Dharmavajra Centre Shrine
What is a Buddhist Shrine?
A shrine provides a physical focus for our devotion to Buddha and his teachings. A Buddhist shrine always includes an image of Buddha, which represents Buddha’s body; a Dharma text, which represents Buddha’s speech; and a Stupa, which represents Buddha’s mind.
What are Buddhist Deities and why do we have images?
In the Diamond Cutter Sutra Buddha said “Those who see me as form do not really see me”. This means that in reality Buddha is beyond all form. The real nature of Buddha is omniscient awareness fused with the ultimate nature of all phenomena. However, to connect with living beings this formless awareness manifests in many forms, such as the Deities that are represented on the shrine. We should understand that these Deities are not like different people; rather they are all aspects of omniscient awareness appearing in heavenly forms. Thus Enlightened Compassion appears as Avalokiteshvara and Enlightened Wisdom appears as Manjushri, but both are simply aspects of the Enlightenened mind.
When we pray and meditate we often visualize these Buddhist Deities in our mind’s eye and really come to feel their presence. This helps us come closer to the enlightened qualities they represent. For example, when we visualize Avalokiteshvara, pray to him and recite his mantra, we naturally find ourself becoming more compassionate. Focusing on Avalokiteshvara helps us tune into the energy of universal compassion and stimulates the growth of the seeds of compassion that lie within our own heart.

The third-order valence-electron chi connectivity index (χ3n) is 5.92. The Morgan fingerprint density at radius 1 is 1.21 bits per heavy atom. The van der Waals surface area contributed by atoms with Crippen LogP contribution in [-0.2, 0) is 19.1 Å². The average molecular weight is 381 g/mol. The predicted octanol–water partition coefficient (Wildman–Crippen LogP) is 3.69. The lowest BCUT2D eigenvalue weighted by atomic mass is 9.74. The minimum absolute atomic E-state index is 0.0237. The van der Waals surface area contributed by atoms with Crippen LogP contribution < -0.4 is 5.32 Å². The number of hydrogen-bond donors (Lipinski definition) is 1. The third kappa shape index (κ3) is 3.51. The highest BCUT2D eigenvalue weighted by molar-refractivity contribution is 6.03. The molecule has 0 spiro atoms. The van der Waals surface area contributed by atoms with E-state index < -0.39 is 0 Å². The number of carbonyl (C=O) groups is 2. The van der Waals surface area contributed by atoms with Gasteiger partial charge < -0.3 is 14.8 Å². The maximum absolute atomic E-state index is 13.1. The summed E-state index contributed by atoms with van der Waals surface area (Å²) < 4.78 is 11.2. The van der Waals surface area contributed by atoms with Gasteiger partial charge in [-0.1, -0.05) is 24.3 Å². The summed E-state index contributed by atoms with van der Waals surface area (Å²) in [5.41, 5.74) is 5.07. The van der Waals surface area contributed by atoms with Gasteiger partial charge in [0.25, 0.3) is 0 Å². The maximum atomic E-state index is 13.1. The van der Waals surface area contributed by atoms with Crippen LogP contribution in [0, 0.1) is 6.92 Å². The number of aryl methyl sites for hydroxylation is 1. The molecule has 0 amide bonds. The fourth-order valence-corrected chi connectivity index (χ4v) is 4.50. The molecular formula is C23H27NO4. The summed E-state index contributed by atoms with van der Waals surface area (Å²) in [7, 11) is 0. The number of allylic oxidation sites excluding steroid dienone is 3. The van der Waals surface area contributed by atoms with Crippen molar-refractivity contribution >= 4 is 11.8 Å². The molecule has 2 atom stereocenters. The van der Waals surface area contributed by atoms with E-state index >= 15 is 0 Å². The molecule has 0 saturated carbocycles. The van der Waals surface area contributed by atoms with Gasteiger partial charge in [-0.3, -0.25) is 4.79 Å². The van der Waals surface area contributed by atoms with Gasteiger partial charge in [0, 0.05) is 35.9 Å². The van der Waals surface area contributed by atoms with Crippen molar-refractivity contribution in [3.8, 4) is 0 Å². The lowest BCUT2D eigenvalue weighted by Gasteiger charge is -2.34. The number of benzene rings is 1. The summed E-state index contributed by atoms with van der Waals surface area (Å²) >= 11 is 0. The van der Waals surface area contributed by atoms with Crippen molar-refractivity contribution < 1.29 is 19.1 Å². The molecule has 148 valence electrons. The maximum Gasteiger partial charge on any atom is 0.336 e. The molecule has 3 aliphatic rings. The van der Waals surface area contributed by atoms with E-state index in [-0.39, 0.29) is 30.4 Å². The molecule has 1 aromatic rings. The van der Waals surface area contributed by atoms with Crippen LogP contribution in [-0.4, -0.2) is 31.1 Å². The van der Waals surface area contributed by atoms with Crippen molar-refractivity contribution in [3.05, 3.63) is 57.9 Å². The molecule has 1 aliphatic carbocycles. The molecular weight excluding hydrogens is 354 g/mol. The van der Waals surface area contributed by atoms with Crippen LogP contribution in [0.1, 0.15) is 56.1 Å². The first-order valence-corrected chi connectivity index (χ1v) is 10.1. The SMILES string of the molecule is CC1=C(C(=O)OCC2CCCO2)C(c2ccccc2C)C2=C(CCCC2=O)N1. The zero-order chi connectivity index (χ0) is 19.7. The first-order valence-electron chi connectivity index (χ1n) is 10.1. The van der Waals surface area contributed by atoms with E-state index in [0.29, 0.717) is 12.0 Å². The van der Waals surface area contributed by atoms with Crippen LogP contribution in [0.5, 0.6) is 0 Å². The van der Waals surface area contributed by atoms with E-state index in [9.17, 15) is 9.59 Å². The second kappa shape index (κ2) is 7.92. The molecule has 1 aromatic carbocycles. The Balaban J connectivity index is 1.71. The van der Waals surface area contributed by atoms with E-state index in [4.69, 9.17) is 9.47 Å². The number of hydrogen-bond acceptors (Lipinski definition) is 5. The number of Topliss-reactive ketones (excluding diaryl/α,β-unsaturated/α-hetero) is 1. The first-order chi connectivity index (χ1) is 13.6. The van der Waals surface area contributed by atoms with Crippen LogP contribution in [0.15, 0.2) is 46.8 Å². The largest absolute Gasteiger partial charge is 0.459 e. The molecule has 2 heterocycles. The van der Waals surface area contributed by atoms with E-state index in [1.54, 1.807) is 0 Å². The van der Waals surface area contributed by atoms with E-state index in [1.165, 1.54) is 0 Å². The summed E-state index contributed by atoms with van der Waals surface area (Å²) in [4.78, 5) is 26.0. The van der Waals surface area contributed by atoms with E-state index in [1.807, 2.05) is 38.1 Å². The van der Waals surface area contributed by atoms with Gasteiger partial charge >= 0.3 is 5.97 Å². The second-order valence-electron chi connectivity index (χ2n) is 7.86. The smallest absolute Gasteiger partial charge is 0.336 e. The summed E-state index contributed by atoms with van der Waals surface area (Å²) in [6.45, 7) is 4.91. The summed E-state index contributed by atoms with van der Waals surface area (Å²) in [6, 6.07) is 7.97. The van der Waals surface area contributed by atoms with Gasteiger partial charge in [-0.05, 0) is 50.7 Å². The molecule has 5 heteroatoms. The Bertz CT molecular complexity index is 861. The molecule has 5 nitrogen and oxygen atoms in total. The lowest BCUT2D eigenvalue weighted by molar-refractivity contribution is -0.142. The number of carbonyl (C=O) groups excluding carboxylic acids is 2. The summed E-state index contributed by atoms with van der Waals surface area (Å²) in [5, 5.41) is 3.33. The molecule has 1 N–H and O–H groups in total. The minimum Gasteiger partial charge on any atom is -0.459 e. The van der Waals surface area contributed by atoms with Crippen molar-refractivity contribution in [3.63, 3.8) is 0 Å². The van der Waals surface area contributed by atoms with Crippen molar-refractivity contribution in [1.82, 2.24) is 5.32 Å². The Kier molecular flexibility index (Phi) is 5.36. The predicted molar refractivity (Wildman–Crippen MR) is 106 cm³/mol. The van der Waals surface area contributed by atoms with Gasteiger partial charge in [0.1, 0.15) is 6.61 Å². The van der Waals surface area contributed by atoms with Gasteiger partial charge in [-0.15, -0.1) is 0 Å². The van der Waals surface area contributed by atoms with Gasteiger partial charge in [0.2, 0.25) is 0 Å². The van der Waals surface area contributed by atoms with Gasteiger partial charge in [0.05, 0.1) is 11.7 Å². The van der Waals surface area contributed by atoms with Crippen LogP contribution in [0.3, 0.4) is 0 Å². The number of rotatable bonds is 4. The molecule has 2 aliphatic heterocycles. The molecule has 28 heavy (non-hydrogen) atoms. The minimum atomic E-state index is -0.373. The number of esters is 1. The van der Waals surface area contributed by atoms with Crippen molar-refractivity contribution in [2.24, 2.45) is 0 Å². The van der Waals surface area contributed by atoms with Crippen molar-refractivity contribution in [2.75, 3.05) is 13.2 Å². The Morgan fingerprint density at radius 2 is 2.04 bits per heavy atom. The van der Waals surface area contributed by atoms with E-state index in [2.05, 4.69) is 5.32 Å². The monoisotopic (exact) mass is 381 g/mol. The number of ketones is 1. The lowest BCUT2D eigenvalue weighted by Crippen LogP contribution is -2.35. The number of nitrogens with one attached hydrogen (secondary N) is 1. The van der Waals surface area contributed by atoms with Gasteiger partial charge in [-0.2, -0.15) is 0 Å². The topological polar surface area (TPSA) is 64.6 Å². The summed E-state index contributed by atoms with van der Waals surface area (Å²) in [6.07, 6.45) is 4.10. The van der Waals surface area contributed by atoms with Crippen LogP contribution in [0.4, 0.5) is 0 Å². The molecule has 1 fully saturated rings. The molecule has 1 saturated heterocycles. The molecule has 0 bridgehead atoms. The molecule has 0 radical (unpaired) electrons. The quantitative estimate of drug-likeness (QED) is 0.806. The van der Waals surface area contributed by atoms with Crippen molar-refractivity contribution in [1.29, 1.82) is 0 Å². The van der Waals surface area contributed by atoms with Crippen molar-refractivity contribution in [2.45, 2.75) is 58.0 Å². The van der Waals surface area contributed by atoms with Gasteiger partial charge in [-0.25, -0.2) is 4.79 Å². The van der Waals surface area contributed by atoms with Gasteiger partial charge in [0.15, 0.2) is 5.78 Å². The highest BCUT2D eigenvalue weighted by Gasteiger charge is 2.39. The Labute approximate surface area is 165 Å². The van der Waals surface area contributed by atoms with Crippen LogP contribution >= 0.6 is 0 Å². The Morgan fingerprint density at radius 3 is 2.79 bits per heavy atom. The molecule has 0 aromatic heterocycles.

In Buddhism we do not pray mainly to ask Buddha favours. The principal purpose of Buddhist devotional practice is to gradually become Buddhas ourselves. Every living being has Buddha nature or Buddha seed – the potential to become fully enlightened. By nuturing this potential and removing all the mental faults and limitations that obstruct it, finally we can become a fully enlightened Buddha ourselves. We can picture the real nature of our mind as like the sky. At the moment it is overcast with the thick clouds of delusions and mental darkness, but through sincere spiritual practice we can gradually remove all obstructions until finally our mind becomes like a cloudless sky, infinitely clear, radiant with love and compassion for all living beings. Such a person is called a Buddha, a Fully Awakened One.
Just as the enlightened mind can manifest as form, so can it manifest as sound. Every Deity has their own mantra, which is an expression of the essential vibration of the inner quality the Deity embodies. When we recite this mantra we tune into the Deity and recieve their inspiring power.